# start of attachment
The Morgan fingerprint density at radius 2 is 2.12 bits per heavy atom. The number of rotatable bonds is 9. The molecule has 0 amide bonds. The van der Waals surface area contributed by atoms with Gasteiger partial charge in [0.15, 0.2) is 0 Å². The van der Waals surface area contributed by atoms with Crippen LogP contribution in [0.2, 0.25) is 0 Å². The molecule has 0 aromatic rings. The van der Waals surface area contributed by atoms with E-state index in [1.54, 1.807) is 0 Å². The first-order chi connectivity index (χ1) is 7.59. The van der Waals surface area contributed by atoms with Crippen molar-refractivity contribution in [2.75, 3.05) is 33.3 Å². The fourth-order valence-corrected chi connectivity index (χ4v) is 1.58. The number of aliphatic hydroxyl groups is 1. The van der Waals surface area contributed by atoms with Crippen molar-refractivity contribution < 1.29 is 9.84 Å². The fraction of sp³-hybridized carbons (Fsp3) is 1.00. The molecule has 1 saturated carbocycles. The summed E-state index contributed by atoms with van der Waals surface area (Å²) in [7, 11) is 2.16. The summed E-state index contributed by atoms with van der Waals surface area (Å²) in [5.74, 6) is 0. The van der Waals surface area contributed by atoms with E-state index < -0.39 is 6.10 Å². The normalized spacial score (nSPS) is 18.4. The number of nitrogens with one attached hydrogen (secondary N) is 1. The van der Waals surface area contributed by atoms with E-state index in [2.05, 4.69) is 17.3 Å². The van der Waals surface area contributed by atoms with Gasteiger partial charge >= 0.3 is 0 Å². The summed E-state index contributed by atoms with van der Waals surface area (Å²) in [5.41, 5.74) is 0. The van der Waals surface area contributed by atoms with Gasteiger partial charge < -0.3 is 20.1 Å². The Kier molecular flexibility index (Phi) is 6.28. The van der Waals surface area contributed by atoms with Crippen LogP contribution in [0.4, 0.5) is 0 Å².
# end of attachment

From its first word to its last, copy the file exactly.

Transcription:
The Morgan fingerprint density at radius 2 is 2.12 bits per heavy atom. The number of rotatable bonds is 9. The molecule has 0 amide bonds. The van der Waals surface area contributed by atoms with Gasteiger partial charge in [0.15, 0.2) is 0 Å². The van der Waals surface area contributed by atoms with Crippen LogP contribution in [0.2, 0.25) is 0 Å². The molecule has 0 aromatic rings. The van der Waals surface area contributed by atoms with E-state index in [1.54, 1.807) is 0 Å². The first-order chi connectivity index (χ1) is 7.59. The van der Waals surface area contributed by atoms with Crippen molar-refractivity contribution in [2.75, 3.05) is 33.3 Å². The fourth-order valence-corrected chi connectivity index (χ4v) is 1.58. The number of aliphatic hydroxyl groups is 1. The van der Waals surface area contributed by atoms with Crippen molar-refractivity contribution < 1.29 is 9.84 Å². The fraction of sp³-hybridized carbons (Fsp3) is 1.00. The molecule has 1 saturated carbocycles. The summed E-state index contributed by atoms with van der Waals surface area (Å²) in [7, 11) is 2.16. The summed E-state index contributed by atoms with van der Waals surface area (Å²) in [5.74, 6) is 0. The van der Waals surface area contributed by atoms with E-state index < -0.39 is 6.10 Å². The normalized spacial score (nSPS) is 18.4. The number of nitrogens with one attached hydrogen (secondary N) is 1. The van der Waals surface area contributed by atoms with E-state index in [2.05, 4.69) is 17.3 Å². The van der Waals surface area contributed by atoms with Gasteiger partial charge >= 0.3 is 0 Å². The summed E-state index contributed by atoms with van der Waals surface area (Å²) in [5.41, 5.74) is 0. The van der Waals surface area contributed by atoms with Gasteiger partial charge < -0.3 is 20.1 Å². The Kier molecular flexibility index (Phi) is 6.28. The van der Waals surface area contributed by atoms with Crippen LogP contribution in [0.4, 0.5) is 0 Å².